Coral Reproduction in the Eastern Pacific

  • Peter W. GlynnEmail author
  • Susan B. Colley
  • Eugenio Carpizo-Ituarte
  • Robert H. Richmond
Part of the Coral Reefs of the World book series (CORW, volume 8)


Sexual reproductive activity has been demonstrated in all reef-building (zooxanthellate) scleractinian corals examined from Mexico to the equatorial eastern Pacific (Galápagos Islands). Eleven of 13 species spawn gametes, six are gonochoric, three hermaphroditic, and four exhibit significant mixed sexuality (both gonochoric and hermaphroditic). Four or 30.1 %, two species each of Pocillopora and Porites, produce autotrophic ova. Porites panamensis is the only known zooxanthellate brooder. Also sexually active are the azooxanthellate scleractinian Tubastraea coccinea and the zooxanthellate hydrocoral Millepora intricata. Reproductive structures, sex ratios, age at sexual maturity, sexuality, and developmental mode have been determined from largely histological evidence. Agariciid corals, comprising more than one-third of investigated species, exhibit predominantly mixed sexual systems with sequential cosexual hermaphroditic cycles in four species. Mixed sexuality is also minimally exhibited in populations of two dominantly gonochoric species. Several eastern Pacific corals spawn mostly on lunar day 17 and 1–2 days following; however, multispecific spawning has not been observed probably because of seasonal, diel, and variable timing in spawning behavior. Factors contributing to the high fecundity of eastern Pacific corals include (1) seasonally prolonged reproductive activity, (2) small size of mature gametes allowing for production of high numbers, (3) split spawning with bimonthly gamete production in some species, (4) alternation of sex maturation in gamete development, and possibly (5) their low latitudinal location under relatively constant and high thermal conditions. Coral community persistence, reef growth and recovery are highly dependent on both sexual and asexual reproductive processes. Asexual fragmentation by physical and biotic causes is particularly important, especially for branching pocilloporid species and the fungiid coral Diaseris distorta. Asexual propagation in massive and encrusting poritid and agariciid species is also common-place, often the result of bioerosion and colony breakage by foraging reef fishes. Some research areas in need of attention are noted, for example (a) timing of spawning and the behavior of gamete release of several species, (b) life cycles of Pocillopora spp. and Millepora intricata, and (c) effects of anthropogenic stressors on eastern Pacific coral reproduction and recruitment.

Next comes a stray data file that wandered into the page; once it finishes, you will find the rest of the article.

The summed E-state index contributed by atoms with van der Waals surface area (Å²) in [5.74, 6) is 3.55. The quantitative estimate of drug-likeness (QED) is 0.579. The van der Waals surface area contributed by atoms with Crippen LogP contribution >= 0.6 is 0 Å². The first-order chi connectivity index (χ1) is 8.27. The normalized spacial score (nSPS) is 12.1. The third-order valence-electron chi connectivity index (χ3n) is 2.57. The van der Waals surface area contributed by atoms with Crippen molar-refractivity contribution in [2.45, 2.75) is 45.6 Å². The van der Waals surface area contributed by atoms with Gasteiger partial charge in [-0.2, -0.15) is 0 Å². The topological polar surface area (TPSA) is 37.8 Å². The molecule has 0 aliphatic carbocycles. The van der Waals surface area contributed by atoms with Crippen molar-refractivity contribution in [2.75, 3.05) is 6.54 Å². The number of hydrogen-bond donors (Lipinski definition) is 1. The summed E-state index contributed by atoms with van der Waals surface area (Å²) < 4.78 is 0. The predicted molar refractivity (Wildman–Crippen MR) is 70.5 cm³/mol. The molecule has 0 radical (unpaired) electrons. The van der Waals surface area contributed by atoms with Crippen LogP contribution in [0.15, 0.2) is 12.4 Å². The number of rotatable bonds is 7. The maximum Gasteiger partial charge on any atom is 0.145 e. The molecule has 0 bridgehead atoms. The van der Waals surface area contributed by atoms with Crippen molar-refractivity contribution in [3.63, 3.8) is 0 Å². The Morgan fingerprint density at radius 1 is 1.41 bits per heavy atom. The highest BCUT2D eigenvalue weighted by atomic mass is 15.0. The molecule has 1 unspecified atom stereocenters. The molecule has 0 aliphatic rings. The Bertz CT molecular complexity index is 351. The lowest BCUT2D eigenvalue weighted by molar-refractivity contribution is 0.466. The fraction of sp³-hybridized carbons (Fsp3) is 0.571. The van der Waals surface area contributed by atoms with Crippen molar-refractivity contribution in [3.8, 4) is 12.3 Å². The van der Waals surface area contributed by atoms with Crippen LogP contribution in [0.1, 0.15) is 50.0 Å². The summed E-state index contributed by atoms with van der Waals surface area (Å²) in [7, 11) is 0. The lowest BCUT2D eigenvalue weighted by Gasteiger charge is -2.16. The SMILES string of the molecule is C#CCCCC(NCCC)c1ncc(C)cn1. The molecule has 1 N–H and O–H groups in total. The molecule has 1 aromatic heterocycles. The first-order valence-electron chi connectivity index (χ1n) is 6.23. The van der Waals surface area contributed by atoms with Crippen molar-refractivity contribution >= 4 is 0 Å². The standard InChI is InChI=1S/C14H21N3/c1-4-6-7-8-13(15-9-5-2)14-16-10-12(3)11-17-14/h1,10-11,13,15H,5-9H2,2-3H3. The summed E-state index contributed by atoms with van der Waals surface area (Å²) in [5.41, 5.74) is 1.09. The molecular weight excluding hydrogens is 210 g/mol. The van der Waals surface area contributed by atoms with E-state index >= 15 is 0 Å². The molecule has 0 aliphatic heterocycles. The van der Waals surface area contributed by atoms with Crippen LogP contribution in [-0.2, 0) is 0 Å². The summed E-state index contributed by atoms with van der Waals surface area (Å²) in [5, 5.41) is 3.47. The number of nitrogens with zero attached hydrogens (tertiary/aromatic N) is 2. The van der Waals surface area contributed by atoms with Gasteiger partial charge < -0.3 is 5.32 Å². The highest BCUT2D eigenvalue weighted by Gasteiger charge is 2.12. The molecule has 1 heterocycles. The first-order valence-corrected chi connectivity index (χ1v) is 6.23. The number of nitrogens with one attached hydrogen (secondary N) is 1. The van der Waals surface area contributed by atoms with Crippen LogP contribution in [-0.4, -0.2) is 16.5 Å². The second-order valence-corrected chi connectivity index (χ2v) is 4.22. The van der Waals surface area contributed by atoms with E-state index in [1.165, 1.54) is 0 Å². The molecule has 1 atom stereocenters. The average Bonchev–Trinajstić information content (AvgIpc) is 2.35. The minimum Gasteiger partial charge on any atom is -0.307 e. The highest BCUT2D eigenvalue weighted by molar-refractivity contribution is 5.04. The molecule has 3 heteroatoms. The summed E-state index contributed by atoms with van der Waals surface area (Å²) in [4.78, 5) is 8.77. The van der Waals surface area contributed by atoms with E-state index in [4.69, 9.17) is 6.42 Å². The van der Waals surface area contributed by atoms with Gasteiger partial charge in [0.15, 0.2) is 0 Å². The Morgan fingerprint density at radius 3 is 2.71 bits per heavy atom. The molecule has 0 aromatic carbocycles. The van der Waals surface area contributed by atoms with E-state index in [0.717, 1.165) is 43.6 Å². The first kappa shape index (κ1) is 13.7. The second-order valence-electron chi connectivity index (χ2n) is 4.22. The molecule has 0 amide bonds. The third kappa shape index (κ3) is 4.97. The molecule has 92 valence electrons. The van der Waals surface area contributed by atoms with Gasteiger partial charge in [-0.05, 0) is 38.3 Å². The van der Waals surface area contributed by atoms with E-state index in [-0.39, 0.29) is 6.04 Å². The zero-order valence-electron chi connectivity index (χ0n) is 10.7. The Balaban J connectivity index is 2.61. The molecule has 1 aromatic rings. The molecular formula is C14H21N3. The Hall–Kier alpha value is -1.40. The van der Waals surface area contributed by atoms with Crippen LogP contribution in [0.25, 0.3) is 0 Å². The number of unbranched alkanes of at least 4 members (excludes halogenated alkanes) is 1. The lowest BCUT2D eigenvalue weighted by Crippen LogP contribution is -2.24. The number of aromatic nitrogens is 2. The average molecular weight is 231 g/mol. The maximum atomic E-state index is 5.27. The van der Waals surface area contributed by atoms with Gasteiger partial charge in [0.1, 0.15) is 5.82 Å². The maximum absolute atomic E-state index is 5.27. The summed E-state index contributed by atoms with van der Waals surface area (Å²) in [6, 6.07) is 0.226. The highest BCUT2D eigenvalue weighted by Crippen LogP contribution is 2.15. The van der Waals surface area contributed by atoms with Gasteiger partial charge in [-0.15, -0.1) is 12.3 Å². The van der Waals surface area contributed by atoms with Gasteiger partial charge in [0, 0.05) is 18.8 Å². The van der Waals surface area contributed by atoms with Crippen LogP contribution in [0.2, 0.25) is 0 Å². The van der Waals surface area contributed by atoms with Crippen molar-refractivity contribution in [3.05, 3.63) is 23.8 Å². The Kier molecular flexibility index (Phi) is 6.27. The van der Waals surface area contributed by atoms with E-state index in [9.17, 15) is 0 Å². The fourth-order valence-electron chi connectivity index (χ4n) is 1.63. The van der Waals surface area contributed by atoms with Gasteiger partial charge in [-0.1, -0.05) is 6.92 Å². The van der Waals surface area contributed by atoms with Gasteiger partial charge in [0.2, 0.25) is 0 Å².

Seasonality Broadcast spawning Brooders Fecundity Gametogenesis 



The many individuals who helped with logistics, permitting, collections, histology, and data generation over the years are too numerous to identify here, but are duly acknowledged in the Glynn, Colley et al. publications referenced below. Special thanks go to Bernadette Bezy for sharing information on coral spawning in Costa Rica. This overview benefitted from critiques offered by Joshua S. Feingold and two anonymous reviewers. Information supplied by Peggy Fong, Sascha Steiner and Herman Wirshing is noted with gratitude. We thank Michael C. Schmale for the use of his microscope and digital camera equipment. Joshua Levy and Alissa Mones kindly assisted in producing figures and tables. Principal financial support was provided by grants from the U.S. National Science Foundation (Biological Oceanography Program), the Office of Forestry, Environment and Natural Resources, Bureau for Science and Technology (USAID), the Darwin Initiative (Conservation International), and the National Geographic Society. Essential in-country support has been offered long-term by the Centro de Investigaciones en Ciencias del Mar y Limnología (Costa Rica), the University of Panama, Instituto Nacional de Recursos Naturales, and Smithsonian Tropical Research Institute (Panama), and the Charles Darwin Research Station, Galápagos National Park Service, and Transporte Aereo Militar de Ecuador (Ecuador).


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Copyright information

© Springer Science+Business Media Dordrecht 2017

Authors and Affiliations

  • Peter W. Glynn
    • 1
    Email author
  • Susan B. Colley
    • 2
  • Eugenio Carpizo-Ituarte
    • 3
  • Robert H. Richmond
    • 4
  1. 1.Department of Marine Biology and Ecology, Rosenstiel School of Marine and Atmospheric ScienceUniversity of MiamiMiamiUSA
  2. 2.Stanley S. Scott Cancer CenterLSU Health Science Center New OrleansNew OrleansUSA
  3. 3.Laboratorio de Ecología y Biología Del DesarrolloInstituto de Investigaciones Oceanológicas, Universidad Autónoma de Baja CaliforniaBaja CaliforniaMexico
  4. 4.Kewalo Marine LaboratoryUniversity of Hawaii at ManoaHonoluluUSA

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